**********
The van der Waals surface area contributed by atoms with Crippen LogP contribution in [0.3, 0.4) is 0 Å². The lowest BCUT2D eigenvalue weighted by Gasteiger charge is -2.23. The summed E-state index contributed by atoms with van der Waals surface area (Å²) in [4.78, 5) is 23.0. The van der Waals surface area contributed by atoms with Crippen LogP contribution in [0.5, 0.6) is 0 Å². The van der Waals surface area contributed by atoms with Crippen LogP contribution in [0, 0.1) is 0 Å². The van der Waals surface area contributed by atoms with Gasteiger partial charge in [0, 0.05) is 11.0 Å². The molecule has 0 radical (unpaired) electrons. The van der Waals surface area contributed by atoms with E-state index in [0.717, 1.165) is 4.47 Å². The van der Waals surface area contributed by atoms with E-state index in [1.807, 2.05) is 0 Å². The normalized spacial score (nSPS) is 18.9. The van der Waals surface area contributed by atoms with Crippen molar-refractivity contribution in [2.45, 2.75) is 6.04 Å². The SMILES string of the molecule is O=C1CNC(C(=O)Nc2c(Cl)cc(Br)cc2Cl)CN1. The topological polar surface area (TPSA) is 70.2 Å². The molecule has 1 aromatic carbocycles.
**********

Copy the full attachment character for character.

The van der Waals surface area contributed by atoms with Crippen LogP contribution in [0.3, 0.4) is 0 Å². The lowest BCUT2D eigenvalue weighted by Gasteiger charge is -2.23. The summed E-state index contributed by atoms with van der Waals surface area (Å²) in [4.78, 5) is 23.0. The van der Waals surface area contributed by atoms with Crippen LogP contribution in [0.5, 0.6) is 0 Å². The van der Waals surface area contributed by atoms with Crippen LogP contribution in [0, 0.1) is 0 Å². The van der Waals surface area contributed by atoms with Gasteiger partial charge in [0, 0.05) is 11.0 Å². The molecule has 0 radical (unpaired) electrons. The van der Waals surface area contributed by atoms with E-state index in [0.717, 1.165) is 4.47 Å². The van der Waals surface area contributed by atoms with E-state index in [1.807, 2.05) is 0 Å². The normalized spacial score (nSPS) is 18.9. The van der Waals surface area contributed by atoms with Crippen molar-refractivity contribution in [2.45, 2.75) is 6.04 Å². The SMILES string of the molecule is O=C1CNC(C(=O)Nc2c(Cl)cc(Br)cc2Cl)CN1. The topological polar surface area (TPSA) is 70.2 Å². The molecule has 1 aromatic carbocycles.